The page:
Who’s Minding the Store? Managing Retail Risk From the Inside Out

Managing Retail Risk From the Inside Out
Who’s Minding the Store? Managing Retail Risk From the Inside Out


After decades of dire predictions for the future of retail stores, the disruptive innovation of e-commerce has only managed to carve off a little more than 7 percent from sales at brick-and-mortar outlets.1 The surprising resilience of bricks versus clicks extends across gender and age ranges and applies to most retail categories.


Shopping isn’t just a transaction; it’s an experience. Consumers like to shop, and they want to be able to do it on their terms. Sometimes that means browsing online at work, or at home. And sometimes they want to touch the merchandise. Pundits call this “any way I want it, when I want it” reality “omni-channel.”

Retailers, who have spent the past decade investing in user-friendly online platforms, are now looking for ways to extend that hyper-personalized experience to their bricks-and-mortar stores. It’s a complex challenge, with execution risks ranging from training customer service personnel to implementing IT to upgrading payment systems.

Consistency is key, not only across platforms, but also from store to store. This increases the need for internal controls and governance to ensure that store-level priorities, controls and procedures comply with organizational and regulatory standards and are aligned with corporate goals and objectives.

Store-level controls are important, not only for governing the guest experience, but also for more traditional reasons, such as inventory loss control and regulatory compliance. Internal inventory control audits differ from traditional loss prevention audits, which are conducted by external auditors and tend to focus on theft. Internal inventory control audits are more procedurally focused to address losses due to improper inventory control and inventory handling errors.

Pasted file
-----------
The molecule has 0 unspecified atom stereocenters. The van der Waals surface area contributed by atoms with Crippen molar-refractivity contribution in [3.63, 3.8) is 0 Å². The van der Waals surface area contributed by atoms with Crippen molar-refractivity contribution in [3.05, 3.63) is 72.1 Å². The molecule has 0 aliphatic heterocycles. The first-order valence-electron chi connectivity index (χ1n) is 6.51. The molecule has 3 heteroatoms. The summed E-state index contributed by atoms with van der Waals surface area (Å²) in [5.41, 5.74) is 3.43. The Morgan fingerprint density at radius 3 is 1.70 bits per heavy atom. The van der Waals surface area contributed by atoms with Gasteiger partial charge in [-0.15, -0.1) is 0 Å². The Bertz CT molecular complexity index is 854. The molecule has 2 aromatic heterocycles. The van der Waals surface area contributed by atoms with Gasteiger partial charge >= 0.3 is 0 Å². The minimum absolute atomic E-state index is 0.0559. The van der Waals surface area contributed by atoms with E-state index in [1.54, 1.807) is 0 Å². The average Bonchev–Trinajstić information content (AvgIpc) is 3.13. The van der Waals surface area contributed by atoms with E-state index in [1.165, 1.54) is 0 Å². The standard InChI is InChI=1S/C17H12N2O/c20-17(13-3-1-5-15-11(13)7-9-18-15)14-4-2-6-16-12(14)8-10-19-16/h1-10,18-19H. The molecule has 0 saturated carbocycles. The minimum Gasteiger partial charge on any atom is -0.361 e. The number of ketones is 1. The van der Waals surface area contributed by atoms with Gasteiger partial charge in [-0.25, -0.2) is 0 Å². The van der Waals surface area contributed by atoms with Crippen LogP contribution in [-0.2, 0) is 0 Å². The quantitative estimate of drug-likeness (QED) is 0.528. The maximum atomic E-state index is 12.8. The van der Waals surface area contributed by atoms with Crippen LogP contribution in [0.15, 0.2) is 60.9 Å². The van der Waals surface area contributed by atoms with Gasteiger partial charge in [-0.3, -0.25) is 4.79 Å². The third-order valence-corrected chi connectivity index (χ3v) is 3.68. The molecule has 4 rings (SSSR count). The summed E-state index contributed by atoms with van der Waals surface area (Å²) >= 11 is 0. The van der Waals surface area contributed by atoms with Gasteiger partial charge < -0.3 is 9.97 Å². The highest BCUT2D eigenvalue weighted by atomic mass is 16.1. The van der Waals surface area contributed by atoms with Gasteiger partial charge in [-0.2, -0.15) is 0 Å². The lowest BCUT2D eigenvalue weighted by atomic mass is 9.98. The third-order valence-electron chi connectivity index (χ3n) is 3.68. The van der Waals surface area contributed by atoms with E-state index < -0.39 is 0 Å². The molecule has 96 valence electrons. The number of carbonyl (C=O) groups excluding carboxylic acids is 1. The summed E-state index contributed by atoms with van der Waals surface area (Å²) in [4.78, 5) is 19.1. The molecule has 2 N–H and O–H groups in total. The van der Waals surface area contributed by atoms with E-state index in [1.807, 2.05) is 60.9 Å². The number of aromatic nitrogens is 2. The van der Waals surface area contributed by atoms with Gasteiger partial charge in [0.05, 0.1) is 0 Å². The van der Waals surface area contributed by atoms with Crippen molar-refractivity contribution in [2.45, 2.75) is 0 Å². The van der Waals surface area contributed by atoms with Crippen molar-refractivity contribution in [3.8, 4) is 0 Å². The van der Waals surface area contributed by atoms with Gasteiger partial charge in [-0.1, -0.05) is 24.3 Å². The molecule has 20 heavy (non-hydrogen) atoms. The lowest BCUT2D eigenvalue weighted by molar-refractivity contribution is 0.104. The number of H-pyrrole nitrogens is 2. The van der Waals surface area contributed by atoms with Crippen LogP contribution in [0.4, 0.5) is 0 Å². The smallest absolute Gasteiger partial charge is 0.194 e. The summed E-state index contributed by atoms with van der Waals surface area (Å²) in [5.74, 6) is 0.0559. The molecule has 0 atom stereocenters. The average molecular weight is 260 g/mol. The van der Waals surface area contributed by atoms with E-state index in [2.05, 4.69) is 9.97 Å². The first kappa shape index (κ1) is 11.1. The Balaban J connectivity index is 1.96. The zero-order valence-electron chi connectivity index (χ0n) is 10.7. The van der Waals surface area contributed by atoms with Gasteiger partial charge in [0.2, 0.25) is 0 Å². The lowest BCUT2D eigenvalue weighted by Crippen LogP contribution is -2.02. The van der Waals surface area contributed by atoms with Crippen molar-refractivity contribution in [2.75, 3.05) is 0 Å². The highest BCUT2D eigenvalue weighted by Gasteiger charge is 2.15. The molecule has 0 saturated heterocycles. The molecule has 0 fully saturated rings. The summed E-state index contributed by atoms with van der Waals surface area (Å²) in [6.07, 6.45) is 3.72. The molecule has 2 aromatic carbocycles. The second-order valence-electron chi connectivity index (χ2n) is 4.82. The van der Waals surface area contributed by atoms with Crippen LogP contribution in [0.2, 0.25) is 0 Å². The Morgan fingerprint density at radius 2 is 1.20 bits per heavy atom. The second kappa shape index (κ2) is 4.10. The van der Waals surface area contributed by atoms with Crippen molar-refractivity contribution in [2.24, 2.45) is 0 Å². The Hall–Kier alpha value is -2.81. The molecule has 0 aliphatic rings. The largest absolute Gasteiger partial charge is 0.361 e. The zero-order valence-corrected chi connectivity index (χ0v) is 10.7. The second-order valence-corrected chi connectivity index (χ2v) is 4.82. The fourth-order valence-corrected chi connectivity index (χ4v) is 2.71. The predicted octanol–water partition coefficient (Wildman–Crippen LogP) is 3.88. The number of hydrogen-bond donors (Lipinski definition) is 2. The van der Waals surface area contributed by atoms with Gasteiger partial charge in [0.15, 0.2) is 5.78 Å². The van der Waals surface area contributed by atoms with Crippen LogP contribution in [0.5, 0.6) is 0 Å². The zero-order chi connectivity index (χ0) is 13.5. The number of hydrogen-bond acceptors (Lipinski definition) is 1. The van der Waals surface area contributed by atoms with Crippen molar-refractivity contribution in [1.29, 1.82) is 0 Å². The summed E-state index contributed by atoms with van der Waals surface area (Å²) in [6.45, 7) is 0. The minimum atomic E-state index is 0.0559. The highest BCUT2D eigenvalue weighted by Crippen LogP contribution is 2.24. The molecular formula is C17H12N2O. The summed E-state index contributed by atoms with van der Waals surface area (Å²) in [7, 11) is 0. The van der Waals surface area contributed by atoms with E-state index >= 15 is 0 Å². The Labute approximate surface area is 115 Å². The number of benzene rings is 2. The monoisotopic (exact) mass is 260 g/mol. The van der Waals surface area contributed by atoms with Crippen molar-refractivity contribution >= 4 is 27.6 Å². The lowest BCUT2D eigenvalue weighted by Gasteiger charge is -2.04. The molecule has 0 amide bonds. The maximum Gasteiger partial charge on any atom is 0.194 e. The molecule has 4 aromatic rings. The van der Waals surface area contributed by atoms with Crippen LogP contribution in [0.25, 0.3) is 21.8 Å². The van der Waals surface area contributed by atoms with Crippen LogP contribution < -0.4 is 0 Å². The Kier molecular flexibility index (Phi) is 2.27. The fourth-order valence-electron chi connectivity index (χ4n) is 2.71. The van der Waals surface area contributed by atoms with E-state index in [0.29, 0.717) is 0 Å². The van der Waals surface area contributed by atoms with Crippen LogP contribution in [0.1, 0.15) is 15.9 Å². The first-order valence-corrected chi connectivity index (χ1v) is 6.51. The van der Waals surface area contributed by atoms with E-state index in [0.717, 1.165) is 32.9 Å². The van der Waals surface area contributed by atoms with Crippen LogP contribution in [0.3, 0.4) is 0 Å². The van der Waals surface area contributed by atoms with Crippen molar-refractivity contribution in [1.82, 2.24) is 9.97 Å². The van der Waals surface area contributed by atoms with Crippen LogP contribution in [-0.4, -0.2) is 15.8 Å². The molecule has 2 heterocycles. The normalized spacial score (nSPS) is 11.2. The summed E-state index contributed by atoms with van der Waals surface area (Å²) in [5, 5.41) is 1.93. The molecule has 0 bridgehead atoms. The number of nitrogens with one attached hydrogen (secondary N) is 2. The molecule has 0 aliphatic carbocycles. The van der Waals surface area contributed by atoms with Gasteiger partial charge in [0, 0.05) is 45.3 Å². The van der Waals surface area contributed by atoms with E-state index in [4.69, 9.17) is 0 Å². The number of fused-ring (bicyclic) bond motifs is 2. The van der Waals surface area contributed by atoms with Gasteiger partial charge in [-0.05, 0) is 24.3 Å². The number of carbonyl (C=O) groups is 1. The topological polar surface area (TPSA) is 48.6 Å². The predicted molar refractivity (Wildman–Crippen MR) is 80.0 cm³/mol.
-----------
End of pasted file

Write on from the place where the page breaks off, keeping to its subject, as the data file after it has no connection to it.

A majority of publicly traded retailers performs store audits to verify store-level internal controls, as required by the Sarbanes-Oxley Act.2 An optimized store audit, however, can be expanded to identify operational improvements that can add shareholder value.

Mismanaging store-level risks can be costly. On the other hand, auditing every store, every year, is impractical from a cost perspective. A typical large retailer audits only a small fraction of its stores in a year, which raises the need for some kind of interim control.

Store-level control self-assessments (CSAs) can bridge the gap, but credibility is key, so validation is critical. We recommend a two-tiered approach combining annual self-assessments for all stores, with rotating audits and data analytics to benchmark and validate store-generated reports.

How a two-tiered approach works

Traditional audits

A typical store audit involves an internal auditor from corporate headquarters traveling to store locations (often over great distances) and conducting a battery of tests according to a formal work plan that includes conducting interviews and collecting operational and observational data.

Store self-audits

Also known as CSAs, self-audits provide a structured means for stores to evaluate their own operations, then submit the results to corporate headquarters where they are analyzed for anomalies.


Although self-assessments alone are not a complete or effective store-level audit program, they do serve as a benchmarking tool and help to identify stores that may warrant heightened scrutiny. Advances in data analytics are making it more difficult for individual store managers to “game” the system. And the very exercise of putting store managers through the self- assessment process raises risk awareness and fosters a culture of governance and control.